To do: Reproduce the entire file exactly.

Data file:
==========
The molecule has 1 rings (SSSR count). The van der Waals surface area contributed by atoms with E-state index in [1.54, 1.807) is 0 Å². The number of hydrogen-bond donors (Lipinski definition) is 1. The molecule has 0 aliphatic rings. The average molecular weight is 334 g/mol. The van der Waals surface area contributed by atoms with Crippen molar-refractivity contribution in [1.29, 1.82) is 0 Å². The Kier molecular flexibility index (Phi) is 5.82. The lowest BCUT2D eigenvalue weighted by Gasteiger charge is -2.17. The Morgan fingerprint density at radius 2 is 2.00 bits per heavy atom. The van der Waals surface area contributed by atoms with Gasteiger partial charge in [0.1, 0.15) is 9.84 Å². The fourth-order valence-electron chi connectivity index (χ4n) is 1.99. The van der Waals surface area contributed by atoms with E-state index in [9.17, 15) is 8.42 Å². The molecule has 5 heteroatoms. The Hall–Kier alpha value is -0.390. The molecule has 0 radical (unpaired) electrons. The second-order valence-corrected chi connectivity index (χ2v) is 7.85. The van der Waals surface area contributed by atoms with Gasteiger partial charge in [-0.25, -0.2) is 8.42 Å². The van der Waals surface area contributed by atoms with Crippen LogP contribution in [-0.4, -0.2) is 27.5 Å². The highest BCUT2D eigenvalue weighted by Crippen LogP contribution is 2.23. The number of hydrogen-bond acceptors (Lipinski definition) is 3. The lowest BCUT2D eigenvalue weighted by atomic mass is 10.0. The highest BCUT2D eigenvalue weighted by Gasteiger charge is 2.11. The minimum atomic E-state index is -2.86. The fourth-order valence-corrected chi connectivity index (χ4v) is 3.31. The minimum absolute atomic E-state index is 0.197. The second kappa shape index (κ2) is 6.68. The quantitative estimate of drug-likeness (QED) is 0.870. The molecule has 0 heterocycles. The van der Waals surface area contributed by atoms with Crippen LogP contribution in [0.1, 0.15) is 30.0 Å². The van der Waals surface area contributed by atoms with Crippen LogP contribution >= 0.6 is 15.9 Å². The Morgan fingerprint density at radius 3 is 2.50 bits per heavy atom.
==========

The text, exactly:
The molecule has 1 rings (SSSR count). The van der Waals surface area contributed by atoms with E-state index in [1.54, 1.807) is 0 Å². The number of hydrogen-bond donors (Lipinski definition) is 1. The molecule has 0 aliphatic rings. The average molecular weight is 334 g/mol. The van der Waals surface area contributed by atoms with Crippen molar-refractivity contribution in [1.29, 1.82) is 0 Å². The Kier molecular flexibility index (Phi) is 5.82. The lowest BCUT2D eigenvalue weighted by Gasteiger charge is -2.17. The Morgan fingerprint density at radius 2 is 2.00 bits per heavy atom. The van der Waals surface area contributed by atoms with Gasteiger partial charge in [0.1, 0.15) is 9.84 Å². The fourth-order valence-electron chi connectivity index (χ4n) is 1.99. The van der Waals surface area contributed by atoms with E-state index in [9.17, 15) is 8.42 Å². The molecule has 5 heteroatoms. The Hall–Kier alpha value is -0.390. The molecule has 0 radical (unpaired) electrons. The second-order valence-corrected chi connectivity index (χ2v) is 7.85. The van der Waals surface area contributed by atoms with Gasteiger partial charge in [-0.25, -0.2) is 8.42 Å². The van der Waals surface area contributed by atoms with Crippen LogP contribution in [-0.4, -0.2) is 27.5 Å². The highest BCUT2D eigenvalue weighted by Crippen LogP contribution is 2.23. The number of hydrogen-bond acceptors (Lipinski definition) is 3. The lowest BCUT2D eigenvalue weighted by atomic mass is 10.0. The highest BCUT2D eigenvalue weighted by Gasteiger charge is 2.11. The minimum atomic E-state index is -2.86. The fourth-order valence-corrected chi connectivity index (χ4v) is 3.31. The minimum absolute atomic E-state index is 0.197. The second kappa shape index (κ2) is 6.68. The quantitative estimate of drug-likeness (QED) is 0.870. The molecule has 0 heterocycles. The van der Waals surface area contributed by atoms with Crippen LogP contribution in [0.1, 0.15) is 30.0 Å². The van der Waals surface area contributed by atoms with Crippen LogP contribution >= 0.6 is 15.9 Å². The Morgan fingerprint density at radius 3 is 2.50 bits per heavy atom.